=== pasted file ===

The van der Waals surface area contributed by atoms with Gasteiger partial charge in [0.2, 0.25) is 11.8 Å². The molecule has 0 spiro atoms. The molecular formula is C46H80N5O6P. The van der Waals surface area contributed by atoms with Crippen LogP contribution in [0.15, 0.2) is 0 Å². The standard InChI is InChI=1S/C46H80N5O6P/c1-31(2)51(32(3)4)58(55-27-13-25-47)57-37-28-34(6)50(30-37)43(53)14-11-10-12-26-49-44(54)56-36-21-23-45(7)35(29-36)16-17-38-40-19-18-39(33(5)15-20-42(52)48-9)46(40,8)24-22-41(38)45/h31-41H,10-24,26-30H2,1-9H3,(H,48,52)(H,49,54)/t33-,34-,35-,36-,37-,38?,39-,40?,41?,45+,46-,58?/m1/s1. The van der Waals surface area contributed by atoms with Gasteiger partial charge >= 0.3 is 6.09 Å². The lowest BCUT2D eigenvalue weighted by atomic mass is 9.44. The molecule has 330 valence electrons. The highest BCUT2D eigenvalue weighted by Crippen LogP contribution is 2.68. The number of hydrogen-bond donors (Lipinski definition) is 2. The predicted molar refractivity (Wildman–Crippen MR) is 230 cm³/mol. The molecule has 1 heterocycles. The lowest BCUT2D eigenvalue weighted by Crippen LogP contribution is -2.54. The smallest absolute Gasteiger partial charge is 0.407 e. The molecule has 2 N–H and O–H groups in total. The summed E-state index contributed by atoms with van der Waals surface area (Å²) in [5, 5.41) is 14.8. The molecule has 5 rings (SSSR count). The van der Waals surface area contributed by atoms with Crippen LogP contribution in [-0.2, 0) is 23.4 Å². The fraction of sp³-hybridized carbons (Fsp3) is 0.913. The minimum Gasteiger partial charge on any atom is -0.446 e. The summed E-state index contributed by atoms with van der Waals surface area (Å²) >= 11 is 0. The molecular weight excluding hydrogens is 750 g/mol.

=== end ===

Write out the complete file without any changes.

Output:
The van der Waals surface area contributed by atoms with Gasteiger partial charge in [0.2, 0.25) is 11.8 Å². The molecule has 0 spiro atoms. The molecular formula is C46H80N5O6P. The van der Waals surface area contributed by atoms with Crippen LogP contribution in [0.15, 0.2) is 0 Å². The standard InChI is InChI=1S/C46H80N5O6P/c1-31(2)51(32(3)4)58(55-27-13-25-47)57-37-28-34(6)50(30-37)43(53)14-11-10-12-26-49-44(54)56-36-21-23-45(7)35(29-36)16-17-38-40-19-18-39(33(5)15-20-42(52)48-9)46(40,8)24-22-41(38)45/h31-41H,10-24,26-30H2,1-9H3,(H,48,52)(H,49,54)/t33-,34-,35-,36-,37-,38?,39-,40?,41?,45+,46-,58?/m1/s1. The van der Waals surface area contributed by atoms with Gasteiger partial charge >= 0.3 is 6.09 Å². The lowest BCUT2D eigenvalue weighted by atomic mass is 9.44. The molecule has 330 valence electrons. The highest BCUT2D eigenvalue weighted by Crippen LogP contribution is 2.68. The number of hydrogen-bond donors (Lipinski definition) is 2. The predicted molar refractivity (Wildman–Crippen MR) is 230 cm³/mol. The molecule has 1 heterocycles. The lowest BCUT2D eigenvalue weighted by Crippen LogP contribution is -2.54. The smallest absolute Gasteiger partial charge is 0.407 e. The molecule has 2 N–H and O–H groups in total. The summed E-state index contributed by atoms with van der Waals surface area (Å²) in [5, 5.41) is 14.8. The molecule has 5 rings (SSSR count). The van der Waals surface area contributed by atoms with Crippen LogP contribution in [-0.2, 0) is 23.4 Å². The fraction of sp³-hybridized carbons (Fsp3) is 0.913. The minimum Gasteiger partial charge on any atom is -0.446 e. The summed E-state index contributed by atoms with van der Waals surface area (Å²) >= 11 is 0. The molecular weight excluding hydrogens is 750 g/mol.